Though all of her tests were coming back normal, Tedi LaMere knew that something was seriously wrong. First, she had issues with her heart that were so severe she had to travel from her home in Montana to Denver and then Seattle. After that, she began having difficulty breathing. “I was very athletic,” she says, “bow hunting, taekwondo, fitness freak, all of that. I was very healthy, and suddenly I could barely walk up a flight of stairs.”
Still, with nothing concrete to explain how she was feeling, Tedi’s doctors were reluctant to take her concerns seriously, even though she’d worked for years in the medical field as a respiratory therapist. “They wanted to say, ‘Ah, it’s in your head,’” she says, “it’s menopause, you’re too tired, you’re working nights.’” To try and be a cooperative patient, Tedi asked to be transferred to the day shift, but still, her health deteriorated, as did her confidence in the quality of her care.
“Not to bash any doctors in Montana, but a lot of them come here to retire, so they tend to be pretty conservative,” she says. “They told me, ‘Change your diet.’ Well, if cutting out sugar would help, trust me, I would do it.’”
At the same time, Tedi was also facing skepticism from friends and family members. “A lot of the other autoimmune diseases, like lupus or rheumatoid arthritis, there’s a blood test they can do to say, ‘Yes, you definitely have this,’” she says, “So, people are more accepting that you’re really sick. When you have relapsing polychondritis, your tests are normal, but you’re actually sicker than if you had cancer.”
Eventually, Tedi saw a pulmonologist who was also a friend, and for the first time, she was really listened to. The pulmonologist ordered a dynamic CT scan and discovered that every time Tedi exhales, her large airway collapses. Because the cartilage there was so damaged, the doctor suspected relapsing polychondritis, so Tedi finally had a plausible explanation — but not a treatment plan.
“It’s a rheumatologist that actually treats this, and my rheumatologist wasn’t convinced it was RP.” Tedi says.
“She didn’t want to be giving me these strong drugs, so for a year, I went untreated. But you really have to treat this aggressively from the get-go. Once it gets out of control, it’s like a forest fire.”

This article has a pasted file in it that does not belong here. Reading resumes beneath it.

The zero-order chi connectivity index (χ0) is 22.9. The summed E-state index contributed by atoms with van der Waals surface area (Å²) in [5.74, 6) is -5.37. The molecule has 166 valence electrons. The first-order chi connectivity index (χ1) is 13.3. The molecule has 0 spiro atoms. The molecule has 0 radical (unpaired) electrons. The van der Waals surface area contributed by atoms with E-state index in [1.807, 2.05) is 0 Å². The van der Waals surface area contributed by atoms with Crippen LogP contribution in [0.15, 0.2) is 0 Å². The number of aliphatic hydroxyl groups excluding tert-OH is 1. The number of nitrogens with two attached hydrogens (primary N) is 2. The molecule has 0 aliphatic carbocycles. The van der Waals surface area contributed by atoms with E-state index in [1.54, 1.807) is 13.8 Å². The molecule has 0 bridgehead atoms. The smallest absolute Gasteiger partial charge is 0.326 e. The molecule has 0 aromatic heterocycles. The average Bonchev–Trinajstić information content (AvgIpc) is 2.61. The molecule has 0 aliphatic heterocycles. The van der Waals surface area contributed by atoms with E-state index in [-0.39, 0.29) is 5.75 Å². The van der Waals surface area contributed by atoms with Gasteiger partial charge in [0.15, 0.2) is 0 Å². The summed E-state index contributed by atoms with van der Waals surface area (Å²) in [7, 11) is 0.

In the time between her pulmonologist’s preliminary diagnosis and when Teri started treatment, the collapse on one side of her airway went from 65 percent to greater than 99.
And still, Tedi didn’t have a definitive diagnosis, which would require a trip to NIH. For a year, she was too sick to travel, let alone work, and by the time she was healthy enough to make the 2,000-mile journey, her husband was the household’s only breadwinner. “He was taking travel assignments to make up for the lost pay,” she says, “but still it wasn’t enough to travel out there. You can want to as bad as you want to, but if you don’t have the money, you just can’t.”
By this point, Tedi was passing out several times a day, unable to drive, and having more trouble breathing, so she looked into loans to finance the flights. “It’s frustrating when you know what damage is being done, and nobody is doing anything about it because they’re too afraid to touch you,” she says. “But I thought, ‘I am going to die if I don’t do this.’”
Thank to Friends of Patients at NIH, Tedi and her husband were able to fly to the National Institute of Health in December of 2018. Tedi credits the medical team there with saving her life, so it was bitter sweet when her 29-year-old daughter also had to make the visit to have her own RP diagnosis confirmed. In addition, they suspect that Tedi’s 11-year-old granddaughter also suffers from the autoimmune disorder. “I worry about her more than me,” she says.
Also troubling for Tedi are the patients she’s seen who opt for palliative care because they can no longer manage both the disease and the attending pain. For the most part, Tedi says she’s able to do both, though her original doctors in Montana, an area especially hard-hit by the opioid epidemic, were reluctant to prescribe her the medications she needed. Thankfully, the “fantastic care team” she now sees, at the Great Falls Clinic, works closely with NIH to form a treatment plan — another reason why her trips to D.C. are so important.
During her latest visit to NIH just a few weeks ago, the doctors discovered a clotting disorder causing chronic pulmonary embolism and a problem requiring a heart biopsy. “Not good news at all,” she says, “but at least I have answers, and now they are working on a treatment plan, so for the people that have so generously donated, I’m one life they have saved.” And just as important as the quality of the medical care at NIH is the psychological comfort of finally being taken seriously. “I can deal with it if I just know what I’m dealing with and know where to get the answers,” she says. “Once you find some doctors that actually know and care about R.P. — that’s more precious than gold.”